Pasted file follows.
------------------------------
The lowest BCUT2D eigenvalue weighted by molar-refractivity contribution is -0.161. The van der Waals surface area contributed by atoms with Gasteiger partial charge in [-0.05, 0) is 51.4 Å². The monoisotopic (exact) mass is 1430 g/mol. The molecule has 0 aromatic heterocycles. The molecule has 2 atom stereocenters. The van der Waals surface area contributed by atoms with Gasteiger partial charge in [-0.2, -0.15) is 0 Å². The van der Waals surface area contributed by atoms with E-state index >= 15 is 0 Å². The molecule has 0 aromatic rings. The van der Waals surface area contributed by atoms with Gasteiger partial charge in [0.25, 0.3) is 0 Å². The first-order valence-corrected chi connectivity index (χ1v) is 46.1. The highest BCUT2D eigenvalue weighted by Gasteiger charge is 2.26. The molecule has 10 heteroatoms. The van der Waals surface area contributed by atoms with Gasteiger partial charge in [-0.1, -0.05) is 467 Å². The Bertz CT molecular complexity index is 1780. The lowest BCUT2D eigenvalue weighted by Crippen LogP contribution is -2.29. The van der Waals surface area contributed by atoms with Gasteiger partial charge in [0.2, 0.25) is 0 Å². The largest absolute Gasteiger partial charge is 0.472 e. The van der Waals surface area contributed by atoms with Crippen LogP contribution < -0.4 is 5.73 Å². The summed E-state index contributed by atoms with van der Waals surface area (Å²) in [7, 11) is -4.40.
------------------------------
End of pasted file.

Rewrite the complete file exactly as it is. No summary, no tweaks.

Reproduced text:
The lowest BCUT2D eigenvalue weighted by molar-refractivity contribution is -0.161. The van der Waals surface area contributed by atoms with Gasteiger partial charge in [-0.05, 0) is 51.4 Å². The monoisotopic (exact) mass is 1430 g/mol. The molecule has 0 aromatic heterocycles. The molecule has 2 atom stereocenters. The van der Waals surface area contributed by atoms with Gasteiger partial charge in [-0.2, -0.15) is 0 Å². The van der Waals surface area contributed by atoms with E-state index >= 15 is 0 Å². The molecule has 0 aromatic rings. The van der Waals surface area contributed by atoms with Gasteiger partial charge in [0.25, 0.3) is 0 Å². The first-order valence-corrected chi connectivity index (χ1v) is 46.1. The highest BCUT2D eigenvalue weighted by Gasteiger charge is 2.26. The molecule has 10 heteroatoms. The van der Waals surface area contributed by atoms with Gasteiger partial charge in [-0.1, -0.05) is 467 Å². The Bertz CT molecular complexity index is 1780. The lowest BCUT2D eigenvalue weighted by Crippen LogP contribution is -2.29. The van der Waals surface area contributed by atoms with Gasteiger partial charge in [0.2, 0.25) is 0 Å². The largest absolute Gasteiger partial charge is 0.472 e. The van der Waals surface area contributed by atoms with Crippen LogP contribution < -0.4 is 5.73 Å². The summed E-state index contributed by atoms with van der Waals surface area (Å²) in [7, 11) is -4.40.